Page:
The solution was for me to take the Latin exam instead. I was released from Mrs. Boyden’s charge and told to cram for Latin. The decision was easier made than executed; after a year the intricate carpentry of Virgil’s language—the capricious declensions and conjugations, the gerunds and gerundives and the dreaded ablative absolute—had slipped away and had to be hastily stuffed back into my brain. The exam was almost as hard to pass as chemistry would have been. But I was rescued by memory and by an instinct for how languages work and was duly admitted to Princeton.
There I continued to skirt the courses that would have made me a more broadly educated man. I satisfied the science requirement by taking biology, which didn’t hold the terrors of chemistry and physics; any boob can dissect a dogfish. Besides, the dogfish and I had many systems in common. Poking about in its innards, I at least knew what I was looking for: heart and lungs and a digestive tract. Unlike the molecule, they could be seen and touched and examined.
On December 7 of my sophomore year, Pearl Harbor ended our reverie of life as an orderly succession of events. Our first impulse was to rush out and enlist, but we were told that “Washington” wanted us to stay in college and get educated for “the war effort.” So began the age of “acceleration” at Princeton. Through the winter, spring and summer of 1942 we took courses that were compressed and elided. Our education had the quality of a speeded-up movie; we became part junior before we finished being sophomores and never knew how many credits we were amassing. The main thing was that we were amassing wisdom, which Washington in its own wisdom would harness to smash the Axis. Meanwhile several gruff men on the gymnastics and physical education staff, whom I had naturally never seen before, labored with ill-concealed contempt to build our muscles. Washington wanted us to be tough.
By fall the texture of college life began to unravel. So many professors and students had slipped away that nobody knew who was still around. At the end of the term I also left and enlisted in the army. By then I was more senior than junior, my credits badly tangled. But it could all be straightened out when I came back.
My next three credits I earned just by putting on a uniform. Princeton decided that time spent in the service was time educationally spent, and in my case that was true. My love of remote travel was born on the morning after my troopship landed in Morocco; I awoke to a landscape so startlingly beautiful and exotic—my first glimpse of the Arab world—that I’ve never forgotten the impact of the moment. We were informed of Princeton’s decision about the extra credits in one of the letters that President Dodds periodically wrote to all of us who had gone off to war—letters that caught up with us in places where we had never expected to be. One of them reached me in a sand-blown tent near the Algerian town of Blida, and it enclosed a complete list of Modern Library titles. The university would like to send us three books, President Dodds wrote; we should just check our choices. I did, and my three books reached me six months later in a snow-blown tent near the Italian city of Brindisi.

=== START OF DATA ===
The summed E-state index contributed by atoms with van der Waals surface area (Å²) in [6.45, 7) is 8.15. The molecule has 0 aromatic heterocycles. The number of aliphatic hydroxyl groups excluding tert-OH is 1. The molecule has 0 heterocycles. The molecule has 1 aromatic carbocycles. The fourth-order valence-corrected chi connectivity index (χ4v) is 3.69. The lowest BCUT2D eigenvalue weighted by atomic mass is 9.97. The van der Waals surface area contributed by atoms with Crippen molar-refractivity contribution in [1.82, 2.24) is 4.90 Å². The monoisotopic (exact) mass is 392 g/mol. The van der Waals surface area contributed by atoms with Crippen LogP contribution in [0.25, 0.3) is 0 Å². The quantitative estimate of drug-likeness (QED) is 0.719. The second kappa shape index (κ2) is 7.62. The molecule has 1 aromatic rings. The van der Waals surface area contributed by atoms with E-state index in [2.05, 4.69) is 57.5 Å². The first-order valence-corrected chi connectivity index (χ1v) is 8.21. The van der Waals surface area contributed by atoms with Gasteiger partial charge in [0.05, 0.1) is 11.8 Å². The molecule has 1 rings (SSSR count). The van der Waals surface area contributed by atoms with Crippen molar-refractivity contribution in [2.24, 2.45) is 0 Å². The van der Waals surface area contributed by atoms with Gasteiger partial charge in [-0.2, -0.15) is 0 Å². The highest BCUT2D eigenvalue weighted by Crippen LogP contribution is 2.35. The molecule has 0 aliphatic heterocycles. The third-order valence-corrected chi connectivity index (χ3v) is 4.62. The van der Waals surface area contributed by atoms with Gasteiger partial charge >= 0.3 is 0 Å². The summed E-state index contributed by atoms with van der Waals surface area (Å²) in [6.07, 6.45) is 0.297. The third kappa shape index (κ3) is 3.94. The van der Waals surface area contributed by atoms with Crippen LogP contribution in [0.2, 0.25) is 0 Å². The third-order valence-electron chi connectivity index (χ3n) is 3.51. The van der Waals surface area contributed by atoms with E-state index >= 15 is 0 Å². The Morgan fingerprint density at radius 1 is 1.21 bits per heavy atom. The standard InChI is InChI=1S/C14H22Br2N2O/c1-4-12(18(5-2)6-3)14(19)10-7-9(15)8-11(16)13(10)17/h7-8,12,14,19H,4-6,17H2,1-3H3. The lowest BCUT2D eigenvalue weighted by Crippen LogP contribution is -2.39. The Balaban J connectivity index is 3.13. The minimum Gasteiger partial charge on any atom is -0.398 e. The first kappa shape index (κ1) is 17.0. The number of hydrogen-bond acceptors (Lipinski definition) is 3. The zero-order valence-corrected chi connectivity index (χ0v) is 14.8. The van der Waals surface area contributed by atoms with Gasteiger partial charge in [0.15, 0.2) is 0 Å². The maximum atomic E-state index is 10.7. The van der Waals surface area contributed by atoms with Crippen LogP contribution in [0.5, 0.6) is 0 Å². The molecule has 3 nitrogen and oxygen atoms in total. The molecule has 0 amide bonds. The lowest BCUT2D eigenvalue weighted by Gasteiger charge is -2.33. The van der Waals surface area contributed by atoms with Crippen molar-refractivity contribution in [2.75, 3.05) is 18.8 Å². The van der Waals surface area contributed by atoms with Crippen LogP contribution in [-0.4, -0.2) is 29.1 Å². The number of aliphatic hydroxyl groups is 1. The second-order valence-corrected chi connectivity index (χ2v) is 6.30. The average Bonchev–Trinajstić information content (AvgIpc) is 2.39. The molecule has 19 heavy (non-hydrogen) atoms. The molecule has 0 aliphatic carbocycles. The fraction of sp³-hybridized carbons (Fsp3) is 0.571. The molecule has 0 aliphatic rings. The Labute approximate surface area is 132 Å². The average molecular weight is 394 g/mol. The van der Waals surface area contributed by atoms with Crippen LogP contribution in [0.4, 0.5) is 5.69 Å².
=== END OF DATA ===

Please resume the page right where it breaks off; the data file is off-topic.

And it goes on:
When the war in Europe ended, in May of 1945, the troopships taking men home were assigned to France and England; the Mediterranean theater would have to wait. In July, however, I heard that the army was establishing a college in Florence to keep at least some of its soldiers occupied. Eager for more credits, whatever odd form they might take, I applied and was allowed to attend. Our campus was an aeronautical academy that Mussolini had built in his best Fascist style.
I knew nothing about art, so I decided to take art history courses. It was the ideal time and place—Florence had just begun to bring back the statues and paintings that had been hidden during the war. Crowds of Florentines gathered to watch these installations, as they had when the works were new; it was a re-Renaissance. For me it was the best of summers. On weekends I hitchhiked to other Tuscan towns that were almost as rich: Pisa, Lucca, San Gimignano and my favorite of them all, Siena. When the summer was over I received three certificates saying that I had passed three courses. But only I knew how much they certified.
In November a huge troopship finally came and took us home. Disgorged into civilian life, I needed to know whether my army credits would give me enough units to graduate. If not, I would have to go back to Princeton for one more term. When I had left I was sure I would want to return. Now I only wanted to be given my degree and to get started on whatever I was going to do next.
My hopes were not high, however, on the morning when I went to Princeton for an interview with the official who would judge my case. The certificates that I was clutching—the pieces of paper so gratifyingly won in Florence—now looked crude, wholly lacking in academic authority. I went into Nassau Hall and was told that my appointment was with Dean Root. Dean Root! I might as well turn around and go back to New York.
Robert K. Root, who was then in his seventies, was dean of the Princeton faculty. I had never met him, but I had taken his sophomore course in English literature and listened week after week to his lectures. They were stern disquisitions, raining on our unappreciative heads the fruits of lifelong scholarship, excavating with dry precision the buried ironies of Swift and the unsuspected jests of Pope, which even then I continued not to suspect. My only other view of Dean Root was at the head of the procession that commenced the service every Sunday morning in Princeton’s chapel. Gray and solemn, bowed under robes representing the highest honors of Academia, he seemed to belong to Oxford or Edinburgh, not to brash young America. Surely such a man, guardian of Princeton’s virtue, would scorn the grab bag of credits I now emptied at his feet.
Dean Root studied my Princeton transcript gravely. Then he studied my certificates and said he had never seen anything like them. Next he began adding up my credits. I could tell that he didn’t know how much weight to give my army learning. I could also tell that he wasn’t optimistic. I remembered that he had a habit of chewing the inside of his cheek, and now his mouth was working rapidly. He shook his head and mumbled that I seemed to be a little short of the necessary total.